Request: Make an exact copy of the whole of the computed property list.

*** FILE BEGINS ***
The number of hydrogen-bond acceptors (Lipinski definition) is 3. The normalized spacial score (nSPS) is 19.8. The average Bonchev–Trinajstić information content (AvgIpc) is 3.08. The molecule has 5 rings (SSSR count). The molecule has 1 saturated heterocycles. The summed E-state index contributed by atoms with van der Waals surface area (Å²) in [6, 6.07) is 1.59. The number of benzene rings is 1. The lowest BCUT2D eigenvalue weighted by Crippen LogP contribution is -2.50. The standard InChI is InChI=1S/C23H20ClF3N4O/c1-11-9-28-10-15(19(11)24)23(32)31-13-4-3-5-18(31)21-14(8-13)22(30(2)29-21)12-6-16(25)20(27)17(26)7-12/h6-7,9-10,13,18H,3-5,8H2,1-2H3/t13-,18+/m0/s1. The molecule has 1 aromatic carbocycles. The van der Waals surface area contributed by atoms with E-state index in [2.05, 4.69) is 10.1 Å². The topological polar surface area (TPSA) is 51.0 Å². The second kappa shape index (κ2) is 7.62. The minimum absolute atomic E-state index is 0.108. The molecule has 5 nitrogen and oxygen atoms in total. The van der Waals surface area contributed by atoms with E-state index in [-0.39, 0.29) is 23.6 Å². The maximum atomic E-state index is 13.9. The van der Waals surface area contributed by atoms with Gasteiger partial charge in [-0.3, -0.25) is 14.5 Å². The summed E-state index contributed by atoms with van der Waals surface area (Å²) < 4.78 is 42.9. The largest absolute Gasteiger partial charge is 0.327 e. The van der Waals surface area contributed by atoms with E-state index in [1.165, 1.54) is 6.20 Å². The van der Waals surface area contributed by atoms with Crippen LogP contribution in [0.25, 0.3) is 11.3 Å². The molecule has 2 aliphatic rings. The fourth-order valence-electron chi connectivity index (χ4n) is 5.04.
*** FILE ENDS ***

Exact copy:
The number of hydrogen-bond acceptors (Lipinski definition) is 3. The normalized spacial score (nSPS) is 19.8. The average Bonchev–Trinajstić information content (AvgIpc) is 3.08. The molecule has 5 rings (SSSR count). The molecule has 1 saturated heterocycles. The summed E-state index contributed by atoms with van der Waals surface area (Å²) in [6, 6.07) is 1.59. The number of benzene rings is 1. The lowest BCUT2D eigenvalue weighted by Crippen LogP contribution is -2.50. The standard InChI is InChI=1S/C23H20ClF3N4O/c1-11-9-28-10-15(19(11)24)23(32)31-13-4-3-5-18(31)21-14(8-13)22(30(2)29-21)12-6-16(25)20(27)17(26)7-12/h6-7,9-10,13,18H,3-5,8H2,1-2H3/t13-,18+/m0/s1. The molecule has 1 aromatic carbocycles. The van der Waals surface area contributed by atoms with E-state index in [2.05, 4.69) is 10.1 Å². The topological polar surface area (TPSA) is 51.0 Å². The second kappa shape index (κ2) is 7.62. The minimum absolute atomic E-state index is 0.108. The molecule has 5 nitrogen and oxygen atoms in total. The van der Waals surface area contributed by atoms with E-state index in [-0.39, 0.29) is 23.6 Å². The maximum atomic E-state index is 13.9. The van der Waals surface area contributed by atoms with Gasteiger partial charge in [-0.3, -0.25) is 14.5 Å². The summed E-state index contributed by atoms with van der Waals surface area (Å²) < 4.78 is 42.9. The largest absolute Gasteiger partial charge is 0.327 e. The van der Waals surface area contributed by atoms with E-state index in [1.165, 1.54) is 6.20 Å². The van der Waals surface area contributed by atoms with Crippen LogP contribution in [0.25, 0.3) is 11.3 Å². The molecule has 2 aliphatic rings. The fourth-order valence-electron chi connectivity index (χ4n) is 5.04.